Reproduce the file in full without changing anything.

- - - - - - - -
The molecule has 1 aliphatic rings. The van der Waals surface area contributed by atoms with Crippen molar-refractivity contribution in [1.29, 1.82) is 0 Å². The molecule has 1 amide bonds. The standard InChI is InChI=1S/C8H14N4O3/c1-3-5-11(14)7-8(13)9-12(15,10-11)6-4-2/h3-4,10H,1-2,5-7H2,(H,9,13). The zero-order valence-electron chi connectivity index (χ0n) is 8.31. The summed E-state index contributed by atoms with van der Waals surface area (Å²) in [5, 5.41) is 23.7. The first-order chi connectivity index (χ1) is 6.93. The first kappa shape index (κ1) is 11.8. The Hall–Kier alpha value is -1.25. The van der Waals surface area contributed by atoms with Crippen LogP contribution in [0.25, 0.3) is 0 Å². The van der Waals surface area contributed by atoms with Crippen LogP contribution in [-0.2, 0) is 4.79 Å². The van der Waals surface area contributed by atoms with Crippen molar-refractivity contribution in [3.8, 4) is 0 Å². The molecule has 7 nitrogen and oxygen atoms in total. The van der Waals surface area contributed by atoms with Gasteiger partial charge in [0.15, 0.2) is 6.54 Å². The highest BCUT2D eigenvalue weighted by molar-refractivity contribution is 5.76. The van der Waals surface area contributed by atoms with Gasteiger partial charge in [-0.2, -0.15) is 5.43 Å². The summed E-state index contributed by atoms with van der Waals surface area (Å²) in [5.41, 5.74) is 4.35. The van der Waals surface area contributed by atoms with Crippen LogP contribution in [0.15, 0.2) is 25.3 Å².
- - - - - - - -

The molecule has 1 aliphatic rings. The van der Waals surface area contributed by atoms with Crippen molar-refractivity contribution in [1.29, 1.82) is 0 Å². The molecule has 1 amide bonds. The standard InChI is InChI=1S/C8H14N4O3/c1-3-5-11(14)7-8(13)9-12(15,10-11)6-4-2/h3-4,10H,1-2,5-7H2,(H,9,13). The zero-order valence-electron chi connectivity index (χ0n) is 8.31. The summed E-state index contributed by atoms with van der Waals surface area (Å²) in [5, 5.41) is 23.7. The first-order chi connectivity index (χ1) is 6.93. The first kappa shape index (κ1) is 11.8. The Hall–Kier alpha value is -1.25. The van der Waals surface area contributed by atoms with Crippen LogP contribution in [0.25, 0.3) is 0 Å². The van der Waals surface area contributed by atoms with Crippen LogP contribution in [-0.2, 0) is 4.79 Å². The van der Waals surface area contributed by atoms with Crippen molar-refractivity contribution in [3.8, 4) is 0 Å². The molecule has 7 nitrogen and oxygen atoms in total. The van der Waals surface area contributed by atoms with Gasteiger partial charge in [0.15, 0.2) is 6.54 Å². The highest BCUT2D eigenvalue weighted by molar-refractivity contribution is 5.76. The van der Waals surface area contributed by atoms with Gasteiger partial charge in [-0.2, -0.15) is 5.43 Å². The summed E-state index contributed by atoms with van der Waals surface area (Å²) in [5.41, 5.74) is 4.35. The van der Waals surface area contributed by atoms with Crippen LogP contribution in [0.15, 0.2) is 25.3 Å².